He began by pointing out that most people don’t save enough (15% to 20% of earnings) to have the retirement income they would like.

  • The more you fall short of the 20% target, the more risk you will need to take on to close the gap.

Before we talk about these risks, we need to re-state the usual disclaimer that volatility is not risk.

  • If you are saving for a retirement that begins in 20 years, or even if like me, you are starting a retirement that you hope will last 30 years, short-term wobbles in prices are not the big issue.

Once more with feeling: volatility is not risk.

The big risk is that over the long-term, your investment returns won’t match your expectations.

  • For much of my investment life, I thought that extremely unlikely.
  • But since 2008, returns have been propped up by QE and the like.
  • I now have quite a lot of highly rated property exposure that I can’t easily get out of.
  • And company earnings don’t look to be growing rapidly.
  • So maybe this is a big issue after all.

Luckily, I have enough saved already to scrape through on a baked beans and economy carrots lifestyle, so perhaps all I have to do is hope there isn’t a meltdown.

Back to Don. He references a book by William Bernstein called Deep Risk.

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Shallow risk is that we might be forced to interact with the market at a bad time (buy when it’s gone up or sell when its gone down).

  • We can fix this (see below).

Deep risk is the one I’m worried about – that the economy, and therefore the stock market, doesn’t perform. ((Note that there is quite some evidence that the economy – GDP growth – doesn’t drive stock market returns, but that’s an issue for another day ))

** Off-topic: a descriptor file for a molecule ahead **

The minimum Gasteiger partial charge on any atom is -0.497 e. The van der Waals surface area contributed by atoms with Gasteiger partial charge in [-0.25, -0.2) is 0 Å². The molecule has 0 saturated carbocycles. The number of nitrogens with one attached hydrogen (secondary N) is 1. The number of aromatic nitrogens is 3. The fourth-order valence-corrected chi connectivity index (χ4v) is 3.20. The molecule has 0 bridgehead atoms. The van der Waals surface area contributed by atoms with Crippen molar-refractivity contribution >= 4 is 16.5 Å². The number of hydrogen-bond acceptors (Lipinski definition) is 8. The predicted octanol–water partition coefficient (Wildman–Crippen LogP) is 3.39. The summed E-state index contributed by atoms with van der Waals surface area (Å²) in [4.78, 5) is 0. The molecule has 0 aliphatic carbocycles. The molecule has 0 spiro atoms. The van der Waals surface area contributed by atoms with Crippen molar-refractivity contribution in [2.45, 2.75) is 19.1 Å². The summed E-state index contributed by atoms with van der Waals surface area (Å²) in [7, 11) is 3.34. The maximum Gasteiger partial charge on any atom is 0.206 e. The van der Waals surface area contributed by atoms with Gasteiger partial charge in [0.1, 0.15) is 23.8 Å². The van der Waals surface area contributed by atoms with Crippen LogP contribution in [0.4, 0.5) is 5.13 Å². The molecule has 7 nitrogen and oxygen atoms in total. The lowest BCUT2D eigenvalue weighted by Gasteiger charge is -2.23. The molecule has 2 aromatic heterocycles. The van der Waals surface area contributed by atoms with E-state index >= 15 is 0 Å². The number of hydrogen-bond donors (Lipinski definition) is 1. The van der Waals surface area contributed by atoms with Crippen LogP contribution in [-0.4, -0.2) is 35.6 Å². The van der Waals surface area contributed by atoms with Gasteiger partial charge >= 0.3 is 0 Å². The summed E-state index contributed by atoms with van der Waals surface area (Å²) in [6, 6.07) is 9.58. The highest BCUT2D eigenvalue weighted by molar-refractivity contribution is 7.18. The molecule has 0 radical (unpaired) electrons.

• It’s a bit harder to deal with this.

Bernstein has four causes of the deep risk doomsday:

  1. inflation – most likely
    • Inflation is the big problem, which is why most diversified portfolios include global equities, property, commodities and index-linked gilts.
  2. deflation – unlikely
    • Deflation is hard, too. Global equities, long-dated gilts, fixed-term deposit and gold can help, as can cash under the mattress.
  3. confiscation (taxation) – possible
    • The only thing you can do about confiscation (taxes, financial repression) is to go global with your investments, and perhaps keep some real assets (a house, gold coins).
  4. devastation (wars and natural disasters) – unlikely
    • For devastation, we have to hope that it’s localised, and invest globally.

So the basic plan for deep risk is a portfolio diversified across assets and geography.

  • Plus an eye open for which of the four horseman seems most likely at the moment, so that you can adjust accordingly.